Let’s say, if you went to a typical sit-down restaurant in America and order some food. The waiter provides your table with a basket of bread as per custom at the establishment, and seeing you are very hungry the waiter decides to give you extra bread. Is this appropriate? I would think so, and most people probably wouldn’t even bat an eye.
Let’s say, if you spend a few hundred bucks and bought some late-night anime. The anime provides you with the content you thought you were getting. And seeing that this is the home video BD that you now own after parting a few hundred USDs or whatever currency, it provides some bonus material with extra T&A. Is this appropriate? I would think so, but some people calls this pandering.
Actually, it is pandering. But isn’t this wanted? Wouldn’t it be better to have this than not have this?
This kind of made me think, in an orthogonal way, about the price of anime and the nature of its target audience. I am sort of pro-cheap anime in the sense that it makes access easy. And more access is better for access-starved international audience of anime, it’s hand-in-hand with marketing, as far as major areas of improvement for the state of the “anime industry” overseas. It’s more democratic. But I guess as with many things, there are down sides or unintended negative consequences to that. Well, maybe it’s not a negative consequence, but it’s naturally what happens when the signal-to-noise ratio drops.
There’s a fair amount of academic literature on the effects of internet and mass media and “noise” in terms of how to make the internet useful. I think we can apply the same idea to anime in that anime for the masses should be cheap and easy to reach. But anime for specific, intended small groups should be harder. And it is; in that naturally the marketing dollar isn’t there, fewer people care about it and fewer people talk about it. But when what represents anime overseas is this small sample, what then? Cool Japan is not about Doreamon or Sanae-san but Evangelion or Pokemon right? I guess Pokemon is mainstream in that sense. But people don’t pass judgment on anime because they are in that niche. Anime is a marketing word, but that is probably a bad thing for the medium/genre in the long run, if you want to capture its diversity. Or rather, if you want to capture what passes for anime in the 21st century. Of course, the problem is also kind of the fact that there aren’t many anime titles that fits the Dragon Ball Z kind of profile in the 21st century; as in there hasn’t been more exceptions to the rule for companies like FUNimation to profit on. And all the anime-cancer sentiments is really built on this kind of mentality.
There’s this zone in oversea criticism that this is missed. It’s like all the people who think about anime in the framework of Mamoru Oshii’s works. Like, com’on. Maybe you’ll be more credible from Hayao Miyazaki’s framework. Can you just stick to Battle of the Planets and Speed Racer? Is this even relevant in the 21st Century beyond as a curiosity? Is Tezuka relevant beyond just his influence? Hasn’t anime changed enough in the last 50 years to, you know, come up with something new?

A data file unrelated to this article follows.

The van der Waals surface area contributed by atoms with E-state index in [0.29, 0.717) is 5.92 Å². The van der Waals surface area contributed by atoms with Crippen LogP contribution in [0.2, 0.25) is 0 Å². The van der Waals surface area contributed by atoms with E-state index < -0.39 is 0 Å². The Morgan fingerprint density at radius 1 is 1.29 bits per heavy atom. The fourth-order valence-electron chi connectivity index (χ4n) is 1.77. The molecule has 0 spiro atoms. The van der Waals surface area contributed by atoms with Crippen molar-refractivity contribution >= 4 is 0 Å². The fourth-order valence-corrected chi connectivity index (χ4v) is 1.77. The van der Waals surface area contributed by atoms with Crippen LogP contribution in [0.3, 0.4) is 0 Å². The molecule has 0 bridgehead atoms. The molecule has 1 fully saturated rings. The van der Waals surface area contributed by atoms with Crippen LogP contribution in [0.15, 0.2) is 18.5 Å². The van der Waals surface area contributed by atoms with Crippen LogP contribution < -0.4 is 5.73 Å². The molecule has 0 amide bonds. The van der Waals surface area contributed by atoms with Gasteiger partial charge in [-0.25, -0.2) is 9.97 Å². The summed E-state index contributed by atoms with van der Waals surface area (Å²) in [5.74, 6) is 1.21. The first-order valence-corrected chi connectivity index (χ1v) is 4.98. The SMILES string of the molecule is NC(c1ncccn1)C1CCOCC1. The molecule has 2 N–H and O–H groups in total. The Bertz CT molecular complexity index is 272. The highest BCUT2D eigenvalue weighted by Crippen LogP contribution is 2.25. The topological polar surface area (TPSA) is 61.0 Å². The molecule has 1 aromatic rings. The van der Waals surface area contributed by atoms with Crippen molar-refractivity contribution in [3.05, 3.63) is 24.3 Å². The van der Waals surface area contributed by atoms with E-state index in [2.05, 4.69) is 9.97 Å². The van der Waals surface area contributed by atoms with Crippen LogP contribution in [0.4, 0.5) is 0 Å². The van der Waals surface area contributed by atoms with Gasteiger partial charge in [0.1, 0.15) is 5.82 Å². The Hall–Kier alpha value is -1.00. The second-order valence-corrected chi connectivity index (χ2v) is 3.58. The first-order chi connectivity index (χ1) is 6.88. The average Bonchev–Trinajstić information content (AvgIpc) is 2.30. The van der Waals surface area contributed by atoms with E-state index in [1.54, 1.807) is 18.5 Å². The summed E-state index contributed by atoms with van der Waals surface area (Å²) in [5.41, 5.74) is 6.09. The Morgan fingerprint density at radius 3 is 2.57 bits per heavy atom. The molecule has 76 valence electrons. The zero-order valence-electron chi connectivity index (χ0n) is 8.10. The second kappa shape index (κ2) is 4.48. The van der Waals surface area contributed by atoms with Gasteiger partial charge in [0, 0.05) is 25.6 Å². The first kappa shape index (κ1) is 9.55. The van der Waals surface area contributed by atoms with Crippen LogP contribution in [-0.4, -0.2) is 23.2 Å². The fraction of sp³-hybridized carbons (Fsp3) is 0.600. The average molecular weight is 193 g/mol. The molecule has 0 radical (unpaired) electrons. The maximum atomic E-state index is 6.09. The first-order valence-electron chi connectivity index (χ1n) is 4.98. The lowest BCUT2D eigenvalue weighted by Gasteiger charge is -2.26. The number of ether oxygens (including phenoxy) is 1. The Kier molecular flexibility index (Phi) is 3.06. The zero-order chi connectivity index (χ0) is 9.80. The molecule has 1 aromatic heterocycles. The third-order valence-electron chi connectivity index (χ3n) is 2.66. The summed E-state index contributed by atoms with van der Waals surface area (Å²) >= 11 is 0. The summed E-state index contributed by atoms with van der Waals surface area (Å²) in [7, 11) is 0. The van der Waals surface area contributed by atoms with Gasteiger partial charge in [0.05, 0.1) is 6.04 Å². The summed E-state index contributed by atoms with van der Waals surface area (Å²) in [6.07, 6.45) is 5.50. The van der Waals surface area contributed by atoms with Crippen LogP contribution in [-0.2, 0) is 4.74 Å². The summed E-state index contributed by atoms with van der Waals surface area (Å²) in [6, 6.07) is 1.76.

In other words, are people even watching the right anime? Is it because “anime” is too accessible, too plentiful, that people don’t even know what they really shouldn’t be watching? If the only way to watch anime is pony up some $50 or $100 to catch 1-2 cours of it, you probably would really want to know what it is before putting down the money. It makes people care. A lot more.
It also highlights the problem with marketing of anime overseas. There are little ways to “send signals” about shows as to who should watch what, from the homeland. And it’s full of lost-in-translation perils. If we have to rely on the likes of blogs that do season previews, then we are hopeless. I mean at least back in the days, people just hyped specific shows because they knew it was going to be something interesting as a reflection of Japan’s internal marketing and the buzz from its domestic fanbase. Now we just have people writing about every which thing, and it’s hard to say who knows enough or do enough homework to sift through the 50+ shows every season–if to just not get any one of them wrong, let alone more than a few of them right.
Maybe this is a call to people to watch anime in a way that treats it right–not just as disposable internet butt-wipe, a passing joke. Not every show is shovelware, not every show deserves your attention. But do enough to gain the appreciation for those the anime that you will fall in love with, before it happens. Maybe both you and the shows you watch will be better off as a result.
But I realize, the problem is also the general lack of easy-to-use tools. Which makes me think the Real Problem of Anime(tm) is still marketing. Which is odd/ironic, because most anime are just advertisement for something else. But it also makes sense if you think about it, and do more research. If people gets the right idea from marketing material on the get go, they wouldn’t even bother with a lot of the anime out there. But without the societal attitudes and otaku groups that form naturally to lay down the rules for people to watch whatever it is, what passes for marketing in Japan might not even work as is. Instead, oversea fans gets just piecemeal of all of this and who knows how effective that is.